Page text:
During the confinement of Marie Antoinette, the Queen of France, by the Jacobins of Paris, she was deprived of the use of the cosmetics with which she was wont to give the raven hue to her naturally silvery locks ; and history, in describing her execution, represents her hair as changing from a jet black to gray color through the mental anguish she experienced. The assassin Orsini, lately executed in Paris for attempting the life of the French Emperor, and ruthlessly murdering twelve innocent persons, presented the same apparently strange anomaly from the same cause. When Orsini was arrested, his luxuriant locks were as black as night, but when guillotined, they were of an iron gray color, simply because he either neglected his toilet, or else was deprived of tne usual hair dye he previously employed to give them their black color. His friends, and the papers generally, attribute the change to another cause, of course, and we have no doubt that history will represent the effect as being produced by the mental activity and agony he experienced during his incarceration.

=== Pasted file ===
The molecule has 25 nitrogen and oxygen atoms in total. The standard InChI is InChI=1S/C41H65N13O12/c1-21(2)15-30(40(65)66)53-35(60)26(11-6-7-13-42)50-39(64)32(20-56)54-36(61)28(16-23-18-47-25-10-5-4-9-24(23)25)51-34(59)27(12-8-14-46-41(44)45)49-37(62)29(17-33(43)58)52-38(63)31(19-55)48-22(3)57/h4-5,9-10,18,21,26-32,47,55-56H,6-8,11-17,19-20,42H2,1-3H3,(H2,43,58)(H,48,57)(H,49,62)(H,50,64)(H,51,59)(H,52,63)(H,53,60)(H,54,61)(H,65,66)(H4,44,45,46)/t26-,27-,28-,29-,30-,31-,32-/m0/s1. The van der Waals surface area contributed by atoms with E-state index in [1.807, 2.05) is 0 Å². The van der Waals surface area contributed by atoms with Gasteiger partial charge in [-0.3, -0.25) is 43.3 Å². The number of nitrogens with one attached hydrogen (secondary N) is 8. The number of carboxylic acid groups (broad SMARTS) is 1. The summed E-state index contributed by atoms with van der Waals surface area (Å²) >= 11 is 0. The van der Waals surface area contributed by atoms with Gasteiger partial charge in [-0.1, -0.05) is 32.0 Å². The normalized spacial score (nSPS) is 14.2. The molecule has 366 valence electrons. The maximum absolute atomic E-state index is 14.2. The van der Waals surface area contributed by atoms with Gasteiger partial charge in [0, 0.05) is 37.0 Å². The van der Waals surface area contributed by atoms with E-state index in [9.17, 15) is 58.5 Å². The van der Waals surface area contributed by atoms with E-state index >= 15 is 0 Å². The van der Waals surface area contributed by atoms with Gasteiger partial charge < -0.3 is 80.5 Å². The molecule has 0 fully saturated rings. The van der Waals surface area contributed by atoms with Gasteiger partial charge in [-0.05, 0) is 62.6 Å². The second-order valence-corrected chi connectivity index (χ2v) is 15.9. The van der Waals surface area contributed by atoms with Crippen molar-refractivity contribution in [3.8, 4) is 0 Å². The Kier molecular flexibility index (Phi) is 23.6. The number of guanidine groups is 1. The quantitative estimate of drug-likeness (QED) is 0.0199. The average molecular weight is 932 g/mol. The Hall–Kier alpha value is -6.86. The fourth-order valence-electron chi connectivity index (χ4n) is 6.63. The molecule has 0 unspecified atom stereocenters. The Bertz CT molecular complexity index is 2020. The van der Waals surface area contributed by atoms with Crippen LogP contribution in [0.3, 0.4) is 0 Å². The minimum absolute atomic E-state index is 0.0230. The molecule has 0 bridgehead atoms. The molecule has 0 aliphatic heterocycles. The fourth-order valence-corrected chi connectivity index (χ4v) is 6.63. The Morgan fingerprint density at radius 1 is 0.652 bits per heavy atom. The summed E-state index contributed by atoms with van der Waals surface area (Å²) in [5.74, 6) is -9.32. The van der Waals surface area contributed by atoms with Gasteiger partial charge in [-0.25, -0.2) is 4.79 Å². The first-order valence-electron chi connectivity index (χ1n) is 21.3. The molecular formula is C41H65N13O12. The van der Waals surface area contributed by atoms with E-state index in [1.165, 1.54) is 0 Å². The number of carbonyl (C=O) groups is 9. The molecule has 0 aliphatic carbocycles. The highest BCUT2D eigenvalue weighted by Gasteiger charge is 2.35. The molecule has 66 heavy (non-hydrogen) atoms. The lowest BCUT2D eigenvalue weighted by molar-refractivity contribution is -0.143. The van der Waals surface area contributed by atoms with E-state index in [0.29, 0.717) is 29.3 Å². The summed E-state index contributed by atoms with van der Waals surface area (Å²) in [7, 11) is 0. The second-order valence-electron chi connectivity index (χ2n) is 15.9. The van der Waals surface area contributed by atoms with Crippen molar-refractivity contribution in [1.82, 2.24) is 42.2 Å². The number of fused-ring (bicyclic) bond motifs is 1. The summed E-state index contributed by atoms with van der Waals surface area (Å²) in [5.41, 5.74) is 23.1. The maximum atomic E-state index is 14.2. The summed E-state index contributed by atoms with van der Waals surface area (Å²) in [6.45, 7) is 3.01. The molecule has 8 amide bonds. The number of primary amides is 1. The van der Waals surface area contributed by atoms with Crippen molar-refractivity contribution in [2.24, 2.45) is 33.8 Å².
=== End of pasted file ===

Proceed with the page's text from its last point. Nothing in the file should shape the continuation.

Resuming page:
This article was originally published with the title "The Uncertainties of History" in Scientific American 13, 36, 281 (May 1858)